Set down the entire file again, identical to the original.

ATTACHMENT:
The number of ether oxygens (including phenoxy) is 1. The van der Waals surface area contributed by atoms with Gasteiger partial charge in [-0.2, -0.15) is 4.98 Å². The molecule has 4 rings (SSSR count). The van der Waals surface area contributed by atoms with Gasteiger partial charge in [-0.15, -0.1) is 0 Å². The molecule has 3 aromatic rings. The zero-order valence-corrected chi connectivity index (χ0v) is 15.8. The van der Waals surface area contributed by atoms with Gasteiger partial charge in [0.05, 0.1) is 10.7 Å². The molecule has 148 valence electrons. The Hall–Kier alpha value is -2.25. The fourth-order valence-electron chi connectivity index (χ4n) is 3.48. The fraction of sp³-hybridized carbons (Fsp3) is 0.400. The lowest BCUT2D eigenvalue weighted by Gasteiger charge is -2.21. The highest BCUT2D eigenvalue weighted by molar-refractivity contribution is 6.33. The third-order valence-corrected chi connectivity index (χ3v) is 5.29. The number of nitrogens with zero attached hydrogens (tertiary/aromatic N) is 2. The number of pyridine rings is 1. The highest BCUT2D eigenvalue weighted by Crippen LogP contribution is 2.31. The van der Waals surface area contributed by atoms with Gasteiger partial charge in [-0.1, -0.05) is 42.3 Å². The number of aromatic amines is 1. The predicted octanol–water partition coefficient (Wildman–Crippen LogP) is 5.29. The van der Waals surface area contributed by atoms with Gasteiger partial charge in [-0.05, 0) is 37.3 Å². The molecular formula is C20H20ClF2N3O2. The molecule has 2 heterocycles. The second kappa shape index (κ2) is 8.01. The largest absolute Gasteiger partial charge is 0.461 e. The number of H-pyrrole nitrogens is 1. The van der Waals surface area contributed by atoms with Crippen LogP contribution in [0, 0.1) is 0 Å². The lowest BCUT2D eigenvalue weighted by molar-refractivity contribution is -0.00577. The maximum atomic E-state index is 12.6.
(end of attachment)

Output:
The number of ether oxygens (including phenoxy) is 1. The van der Waals surface area contributed by atoms with Gasteiger partial charge in [-0.2, -0.15) is 4.98 Å². The molecule has 4 rings (SSSR count). The van der Waals surface area contributed by atoms with Gasteiger partial charge in [-0.15, -0.1) is 0 Å². The molecule has 3 aromatic rings. The zero-order valence-corrected chi connectivity index (χ0v) is 15.8. The van der Waals surface area contributed by atoms with Gasteiger partial charge in [0.05, 0.1) is 10.7 Å². The molecule has 148 valence electrons. The Hall–Kier alpha value is -2.25. The fourth-order valence-electron chi connectivity index (χ4n) is 3.48. The fraction of sp³-hybridized carbons (Fsp3) is 0.400. The lowest BCUT2D eigenvalue weighted by Gasteiger charge is -2.21. The highest BCUT2D eigenvalue weighted by molar-refractivity contribution is 6.33. The third-order valence-corrected chi connectivity index (χ3v) is 5.29. The number of nitrogens with zero attached hydrogens (tertiary/aromatic N) is 2. The number of pyridine rings is 1. The highest BCUT2D eigenvalue weighted by Crippen LogP contribution is 2.31. The van der Waals surface area contributed by atoms with Gasteiger partial charge in [-0.1, -0.05) is 42.3 Å². The number of aromatic amines is 1. The predicted octanol–water partition coefficient (Wildman–Crippen LogP) is 5.29. The van der Waals surface area contributed by atoms with Gasteiger partial charge in [-0.05, 0) is 37.3 Å². The molecular formula is C20H20ClF2N3O2. The molecule has 2 heterocycles. The second kappa shape index (κ2) is 8.01. The largest absolute Gasteiger partial charge is 0.461 e. The number of H-pyrrole nitrogens is 1. The van der Waals surface area contributed by atoms with Crippen LogP contribution in [0, 0.1) is 0 Å². The lowest BCUT2D eigenvalue weighted by molar-refractivity contribution is -0.00577. The maximum atomic E-state index is 12.6.